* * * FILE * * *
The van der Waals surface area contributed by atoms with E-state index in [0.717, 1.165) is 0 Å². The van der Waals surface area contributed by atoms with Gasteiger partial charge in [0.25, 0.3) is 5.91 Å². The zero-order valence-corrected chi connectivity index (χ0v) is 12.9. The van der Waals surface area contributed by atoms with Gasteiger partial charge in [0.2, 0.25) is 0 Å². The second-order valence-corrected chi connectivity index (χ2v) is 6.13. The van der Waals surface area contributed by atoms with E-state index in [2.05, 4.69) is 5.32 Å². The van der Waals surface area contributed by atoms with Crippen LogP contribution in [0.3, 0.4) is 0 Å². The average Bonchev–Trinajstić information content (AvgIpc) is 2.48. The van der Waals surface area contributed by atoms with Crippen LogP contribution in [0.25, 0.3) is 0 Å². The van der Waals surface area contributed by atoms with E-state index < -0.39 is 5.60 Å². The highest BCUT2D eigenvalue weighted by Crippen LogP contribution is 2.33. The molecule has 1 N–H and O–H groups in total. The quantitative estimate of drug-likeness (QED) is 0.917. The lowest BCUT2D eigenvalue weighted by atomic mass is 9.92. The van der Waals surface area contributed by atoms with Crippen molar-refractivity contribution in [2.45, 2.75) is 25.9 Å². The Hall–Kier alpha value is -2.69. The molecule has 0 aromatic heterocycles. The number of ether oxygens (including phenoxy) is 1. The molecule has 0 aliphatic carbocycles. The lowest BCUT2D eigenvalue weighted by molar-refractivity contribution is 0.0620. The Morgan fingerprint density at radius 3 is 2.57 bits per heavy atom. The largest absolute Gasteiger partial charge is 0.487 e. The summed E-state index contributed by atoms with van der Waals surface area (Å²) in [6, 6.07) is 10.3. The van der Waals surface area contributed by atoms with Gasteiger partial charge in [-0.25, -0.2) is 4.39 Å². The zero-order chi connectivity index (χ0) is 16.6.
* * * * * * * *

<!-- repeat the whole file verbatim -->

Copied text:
The van der Waals surface area contributed by atoms with E-state index in [0.717, 1.165) is 0 Å². The van der Waals surface area contributed by atoms with Gasteiger partial charge in [0.25, 0.3) is 5.91 Å². The zero-order valence-corrected chi connectivity index (χ0v) is 12.9. The van der Waals surface area contributed by atoms with Gasteiger partial charge in [0.2, 0.25) is 0 Å². The second-order valence-corrected chi connectivity index (χ2v) is 6.13. The van der Waals surface area contributed by atoms with E-state index in [2.05, 4.69) is 5.32 Å². The van der Waals surface area contributed by atoms with Crippen LogP contribution in [0.3, 0.4) is 0 Å². The average Bonchev–Trinajstić information content (AvgIpc) is 2.48. The van der Waals surface area contributed by atoms with Crippen LogP contribution in [0.25, 0.3) is 0 Å². The van der Waals surface area contributed by atoms with E-state index < -0.39 is 5.60 Å². The highest BCUT2D eigenvalue weighted by Crippen LogP contribution is 2.33. The molecule has 1 N–H and O–H groups in total. The quantitative estimate of drug-likeness (QED) is 0.917. The lowest BCUT2D eigenvalue weighted by atomic mass is 9.92. The van der Waals surface area contributed by atoms with Crippen molar-refractivity contribution in [2.45, 2.75) is 25.9 Å². The Hall–Kier alpha value is -2.69. The molecule has 0 aromatic heterocycles. The number of ether oxygens (including phenoxy) is 1. The molecule has 0 aliphatic carbocycles. The lowest BCUT2D eigenvalue weighted by molar-refractivity contribution is 0.0620. The Morgan fingerprint density at radius 3 is 2.57 bits per heavy atom. The largest absolute Gasteiger partial charge is 0.487 e. The summed E-state index contributed by atoms with van der Waals surface area (Å²) in [6, 6.07) is 10.3. The van der Waals surface area contributed by atoms with Gasteiger partial charge in [-0.25, -0.2) is 4.39 Å². The zero-order chi connectivity index (χ0) is 16.6.